Nearly 80 percent of people who've injured themselves while sleepwalking felt no pain and didn't even wake up, according to a new study published this month in Sleep.
And we're not talking about a stubbed toe or bumped elbow, either. One study subject jumped out a third-floor window—suffering multiple severe fractures—and didn't feel any pain until waking up later, according to an American Academy of Sleep Medicine press release.
It was the same for another person who fell off his roof and broke his leg while sleepwalking. Of the 100 sleepwalkers studied by a French research team, 47 reported injuring themselves while sleepwalking at least once.
But only 10 actually woke up immediately from the pain. The study's lead researcher, Dr. Regis Lopez, says those numbers are surprising, according to the AASM press release.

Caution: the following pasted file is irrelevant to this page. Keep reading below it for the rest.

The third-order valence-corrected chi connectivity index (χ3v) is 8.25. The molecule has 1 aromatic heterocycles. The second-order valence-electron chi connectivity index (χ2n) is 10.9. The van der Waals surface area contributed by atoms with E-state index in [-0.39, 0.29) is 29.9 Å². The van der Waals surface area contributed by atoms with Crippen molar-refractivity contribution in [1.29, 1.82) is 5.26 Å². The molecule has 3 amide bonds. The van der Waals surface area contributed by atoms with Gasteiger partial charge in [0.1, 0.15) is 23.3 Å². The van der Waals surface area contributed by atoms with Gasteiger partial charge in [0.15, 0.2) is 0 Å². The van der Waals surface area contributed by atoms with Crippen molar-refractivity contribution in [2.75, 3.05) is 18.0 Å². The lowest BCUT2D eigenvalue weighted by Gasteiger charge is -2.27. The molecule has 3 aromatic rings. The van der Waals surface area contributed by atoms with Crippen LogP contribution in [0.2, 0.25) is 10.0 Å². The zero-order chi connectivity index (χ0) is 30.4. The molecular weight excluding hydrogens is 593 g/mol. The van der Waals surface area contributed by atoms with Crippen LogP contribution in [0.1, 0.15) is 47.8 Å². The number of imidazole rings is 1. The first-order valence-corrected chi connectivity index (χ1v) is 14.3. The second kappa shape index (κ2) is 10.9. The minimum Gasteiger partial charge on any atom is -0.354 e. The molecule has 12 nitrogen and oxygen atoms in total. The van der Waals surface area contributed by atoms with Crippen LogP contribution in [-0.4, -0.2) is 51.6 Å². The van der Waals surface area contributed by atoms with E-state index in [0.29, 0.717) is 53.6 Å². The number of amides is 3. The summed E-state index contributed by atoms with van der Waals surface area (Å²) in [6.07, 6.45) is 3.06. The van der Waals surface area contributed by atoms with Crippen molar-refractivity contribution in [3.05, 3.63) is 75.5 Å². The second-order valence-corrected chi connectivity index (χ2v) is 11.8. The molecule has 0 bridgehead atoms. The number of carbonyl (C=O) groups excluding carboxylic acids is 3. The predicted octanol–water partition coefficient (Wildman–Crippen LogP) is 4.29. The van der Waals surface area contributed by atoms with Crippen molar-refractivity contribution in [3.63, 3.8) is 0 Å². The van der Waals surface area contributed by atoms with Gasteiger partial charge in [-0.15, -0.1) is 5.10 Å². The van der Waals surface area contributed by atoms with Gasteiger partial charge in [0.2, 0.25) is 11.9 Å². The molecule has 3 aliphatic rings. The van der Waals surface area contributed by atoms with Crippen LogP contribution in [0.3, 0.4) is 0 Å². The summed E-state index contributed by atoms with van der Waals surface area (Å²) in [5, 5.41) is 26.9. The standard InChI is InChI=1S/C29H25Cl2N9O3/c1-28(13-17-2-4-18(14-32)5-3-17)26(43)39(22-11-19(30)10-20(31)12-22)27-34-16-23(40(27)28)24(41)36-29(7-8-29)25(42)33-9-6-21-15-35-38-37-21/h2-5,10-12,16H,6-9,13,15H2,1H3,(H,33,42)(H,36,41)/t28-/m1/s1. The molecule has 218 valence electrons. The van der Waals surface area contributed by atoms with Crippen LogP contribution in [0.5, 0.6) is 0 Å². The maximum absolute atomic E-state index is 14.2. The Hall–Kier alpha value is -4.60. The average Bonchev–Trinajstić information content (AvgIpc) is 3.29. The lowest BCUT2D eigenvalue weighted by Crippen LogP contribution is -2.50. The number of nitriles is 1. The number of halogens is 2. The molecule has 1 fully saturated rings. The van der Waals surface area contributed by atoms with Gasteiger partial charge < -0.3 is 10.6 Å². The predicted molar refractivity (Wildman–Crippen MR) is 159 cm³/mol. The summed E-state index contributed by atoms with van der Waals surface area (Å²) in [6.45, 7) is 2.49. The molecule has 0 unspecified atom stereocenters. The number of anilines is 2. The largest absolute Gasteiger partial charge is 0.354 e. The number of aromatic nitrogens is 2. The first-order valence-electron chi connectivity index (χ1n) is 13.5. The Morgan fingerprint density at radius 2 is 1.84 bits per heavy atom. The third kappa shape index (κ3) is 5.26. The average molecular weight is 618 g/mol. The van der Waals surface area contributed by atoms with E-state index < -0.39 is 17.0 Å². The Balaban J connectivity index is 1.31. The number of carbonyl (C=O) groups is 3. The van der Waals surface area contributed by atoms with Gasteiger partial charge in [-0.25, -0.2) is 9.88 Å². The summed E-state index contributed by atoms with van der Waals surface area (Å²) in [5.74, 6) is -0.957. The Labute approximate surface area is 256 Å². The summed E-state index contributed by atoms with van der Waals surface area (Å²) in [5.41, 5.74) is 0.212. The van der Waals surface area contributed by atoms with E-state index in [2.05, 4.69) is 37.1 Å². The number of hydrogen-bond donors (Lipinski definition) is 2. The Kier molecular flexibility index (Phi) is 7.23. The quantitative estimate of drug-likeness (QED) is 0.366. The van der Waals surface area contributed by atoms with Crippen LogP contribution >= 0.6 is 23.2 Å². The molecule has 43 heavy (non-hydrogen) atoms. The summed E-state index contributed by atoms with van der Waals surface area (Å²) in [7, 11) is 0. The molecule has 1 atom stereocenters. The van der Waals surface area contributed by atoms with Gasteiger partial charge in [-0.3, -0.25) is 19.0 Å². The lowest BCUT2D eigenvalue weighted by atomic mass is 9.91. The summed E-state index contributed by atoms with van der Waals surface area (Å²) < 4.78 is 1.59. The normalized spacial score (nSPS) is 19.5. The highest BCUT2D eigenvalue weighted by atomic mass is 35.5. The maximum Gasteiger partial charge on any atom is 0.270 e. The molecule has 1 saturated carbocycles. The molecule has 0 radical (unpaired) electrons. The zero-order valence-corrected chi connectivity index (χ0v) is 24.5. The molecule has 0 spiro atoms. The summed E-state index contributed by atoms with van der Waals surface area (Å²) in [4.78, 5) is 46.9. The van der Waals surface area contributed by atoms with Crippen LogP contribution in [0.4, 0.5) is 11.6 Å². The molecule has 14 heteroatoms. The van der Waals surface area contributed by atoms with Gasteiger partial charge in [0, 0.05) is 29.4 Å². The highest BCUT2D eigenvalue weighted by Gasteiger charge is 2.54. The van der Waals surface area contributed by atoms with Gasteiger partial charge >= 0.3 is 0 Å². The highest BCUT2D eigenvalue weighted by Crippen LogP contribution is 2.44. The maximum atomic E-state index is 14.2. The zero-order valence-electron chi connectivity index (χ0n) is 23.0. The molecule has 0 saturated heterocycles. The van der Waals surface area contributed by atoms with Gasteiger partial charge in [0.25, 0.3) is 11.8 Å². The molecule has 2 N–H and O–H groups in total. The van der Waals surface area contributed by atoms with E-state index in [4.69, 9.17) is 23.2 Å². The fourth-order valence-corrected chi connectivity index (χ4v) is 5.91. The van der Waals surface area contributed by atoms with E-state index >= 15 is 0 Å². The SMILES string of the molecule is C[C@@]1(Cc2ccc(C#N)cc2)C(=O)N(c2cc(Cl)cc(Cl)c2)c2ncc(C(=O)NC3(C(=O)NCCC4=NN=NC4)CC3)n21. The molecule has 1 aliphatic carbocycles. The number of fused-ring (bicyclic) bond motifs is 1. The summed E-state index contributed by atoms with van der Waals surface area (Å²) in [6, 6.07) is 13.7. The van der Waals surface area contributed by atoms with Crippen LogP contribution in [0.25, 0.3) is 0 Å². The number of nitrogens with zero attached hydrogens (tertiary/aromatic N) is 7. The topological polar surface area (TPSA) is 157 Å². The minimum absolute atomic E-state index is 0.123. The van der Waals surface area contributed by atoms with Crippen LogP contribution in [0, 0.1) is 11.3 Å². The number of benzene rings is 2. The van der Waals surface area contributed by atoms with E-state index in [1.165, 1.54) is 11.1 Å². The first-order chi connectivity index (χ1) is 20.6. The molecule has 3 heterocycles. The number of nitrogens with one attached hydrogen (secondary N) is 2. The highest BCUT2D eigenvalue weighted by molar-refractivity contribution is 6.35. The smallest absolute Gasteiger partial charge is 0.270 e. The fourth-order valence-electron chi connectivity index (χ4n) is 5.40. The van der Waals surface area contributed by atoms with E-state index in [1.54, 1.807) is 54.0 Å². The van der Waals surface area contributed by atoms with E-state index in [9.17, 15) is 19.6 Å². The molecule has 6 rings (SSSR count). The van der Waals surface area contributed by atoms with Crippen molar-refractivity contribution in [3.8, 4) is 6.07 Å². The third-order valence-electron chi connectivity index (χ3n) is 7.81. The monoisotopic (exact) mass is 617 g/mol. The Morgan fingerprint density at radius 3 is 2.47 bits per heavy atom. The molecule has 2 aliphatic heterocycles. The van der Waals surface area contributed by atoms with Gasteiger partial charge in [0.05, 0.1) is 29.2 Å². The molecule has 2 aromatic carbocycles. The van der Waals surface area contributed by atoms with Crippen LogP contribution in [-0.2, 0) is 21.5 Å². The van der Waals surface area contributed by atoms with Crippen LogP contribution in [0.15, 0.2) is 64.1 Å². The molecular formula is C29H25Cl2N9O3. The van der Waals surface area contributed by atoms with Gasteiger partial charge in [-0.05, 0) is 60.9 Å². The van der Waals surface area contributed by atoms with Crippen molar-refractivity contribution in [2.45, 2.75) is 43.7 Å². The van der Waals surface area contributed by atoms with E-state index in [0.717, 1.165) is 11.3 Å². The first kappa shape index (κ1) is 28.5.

“Our results may help to understand the mechanisms of the sleepwalking episodes,” Lopez says. “We hypothesize that a dissociate state of arousal may modify the components of sleep-wake behavior, consciousness, and also pain perception.” As the International Business Times simplifies: Researchers believe there's some sort of connection between sleepwalking and the neurons that send pain signals to the spinal cord and brain.
The study also found sleepwalkers are nearly four times more likely to report a history of headaches and 10 times more likely to report suffering from migraines while awake.
(See what the chance you've sleepwalked before is.)
This article originally appeared on Newser: Study: Most Sleepwalkers Don't Feel Pain
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